How to Determine Your Tire Size

There are many reasons why you may need the dimensions of your tires. Do you use a tape measure? Should you use the Metric or British/Imperial system?

Fortunately, there’s an easy and accurate way to get this information. Do you see the series of letters and numbers embossed on the sidewall of the tire? It’s not a product serial number or an obscure easter egg.

It’s actually a code that contains data about your tire such as the size, tire aspect ratio, and load rating. It’s also not difficult to decode.

Let’s use this series “P 215 / 60 R 15 93 T” as an example and start breaking down what it means.

1. The First Letter(s) Is the Service Type

The first letter or letters denote the type of service that the tire was designed for. In this case, the “P” stands for P-metric. This indicates that it’s meant for passenger vehicles.

“LT” means light truck, “C” equals commercial, while “T” stands for temporary spare. If you don’t see a letter before the first number, you have a Euro-metric tire that’s primarily used on European cars.

2. The First Three-Digit Number Is the Tire Width

The 3-digit number after the first letter is the width of the tread that’s in contact with the road. This is measured from sidewall to sidewall in millimeter units. In our example, the tire is 215 mm wide.

3. The Next Two-Digit Number Is the Tire Aspect Ratio

The aspect ratio is the ratio of the height of the sidewall (from the rim to the outside of the tread) to the tire width. It’s written in percentage form. It’s an important number if you’re considering downsizing your wheels.

In the example given, the number after the slash is 60. This means that the sidewall height is 60% of the tread width. Since we already know the width (215 mm), this means that the sidewall height is 0.60*215 or 129 mm.

4. The Next Letter Identifies the Tire Casing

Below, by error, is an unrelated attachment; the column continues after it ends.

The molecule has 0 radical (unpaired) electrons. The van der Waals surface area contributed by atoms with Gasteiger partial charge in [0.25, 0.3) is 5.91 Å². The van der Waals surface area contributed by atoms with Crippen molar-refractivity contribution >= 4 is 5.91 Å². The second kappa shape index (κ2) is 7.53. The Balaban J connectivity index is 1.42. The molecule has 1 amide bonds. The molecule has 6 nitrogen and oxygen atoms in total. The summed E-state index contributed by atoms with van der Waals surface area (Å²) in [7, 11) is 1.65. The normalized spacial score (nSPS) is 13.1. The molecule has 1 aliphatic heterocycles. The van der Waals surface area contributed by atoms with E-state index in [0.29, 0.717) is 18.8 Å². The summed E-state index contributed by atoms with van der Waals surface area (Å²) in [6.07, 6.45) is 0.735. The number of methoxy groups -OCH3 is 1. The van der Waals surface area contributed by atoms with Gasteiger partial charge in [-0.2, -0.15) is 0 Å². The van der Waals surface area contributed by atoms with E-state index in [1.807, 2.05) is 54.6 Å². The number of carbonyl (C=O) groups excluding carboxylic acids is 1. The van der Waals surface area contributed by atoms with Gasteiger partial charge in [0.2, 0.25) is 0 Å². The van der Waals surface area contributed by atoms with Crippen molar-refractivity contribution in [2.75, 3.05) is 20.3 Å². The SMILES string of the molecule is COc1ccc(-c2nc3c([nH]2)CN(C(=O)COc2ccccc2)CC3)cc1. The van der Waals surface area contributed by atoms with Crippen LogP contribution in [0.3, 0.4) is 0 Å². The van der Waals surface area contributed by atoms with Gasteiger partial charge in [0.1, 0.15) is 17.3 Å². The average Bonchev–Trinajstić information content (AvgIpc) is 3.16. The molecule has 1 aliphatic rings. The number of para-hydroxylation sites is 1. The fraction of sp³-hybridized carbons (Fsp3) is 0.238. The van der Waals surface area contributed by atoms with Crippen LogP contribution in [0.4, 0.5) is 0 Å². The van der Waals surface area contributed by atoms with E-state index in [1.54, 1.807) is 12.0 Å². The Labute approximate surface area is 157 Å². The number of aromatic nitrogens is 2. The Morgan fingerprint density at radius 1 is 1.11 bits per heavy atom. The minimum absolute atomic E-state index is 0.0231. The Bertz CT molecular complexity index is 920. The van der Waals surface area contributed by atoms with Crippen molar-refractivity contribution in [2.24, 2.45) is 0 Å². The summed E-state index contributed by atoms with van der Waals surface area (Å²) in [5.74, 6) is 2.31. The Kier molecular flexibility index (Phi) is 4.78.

The single letter following the aspect ratio reveals how the tire was constructed. In this case, the “R” means radial which means that the casing was built radially. “D” represents diagonal bias construction while “B” stands for belted bias.

5. The Next Two-Digit Number Is the Rim Diameter

If you’re getting new rims, this is the number to look for. The number after the letter in the middle designates the measurement of the rim diameter in inches. In our example, the rim diameter is 15 inches.

6. The Last Sequence Is the Tire Service Description

The last combination (a number followed by a letter) represents the load index and speed rating, respectively. The load index specifies the maximum load-carrying capacity of the tire. The speed rating gives you the maximum speed that the vehicle can handle.

Using the charts for load index and speed rating, we can see that the tire in our example is rated for 1433 lbs and can run safely at a maximum speed of 118mph.

Code Cracked!

Rather than giving vague numbers when shopping for new wheels, you can help the dealer find exactly what you’re looking for. Whether it’s the tread width or the tire aspect ratio, you’re confident that you’re giving accurate information.

This will help you with different tire issues, such as replacement or getting new rims, and makes things easier on you.

For more tips and tricks, feel free to check out our other articles about aftermarket wheels and other topics today.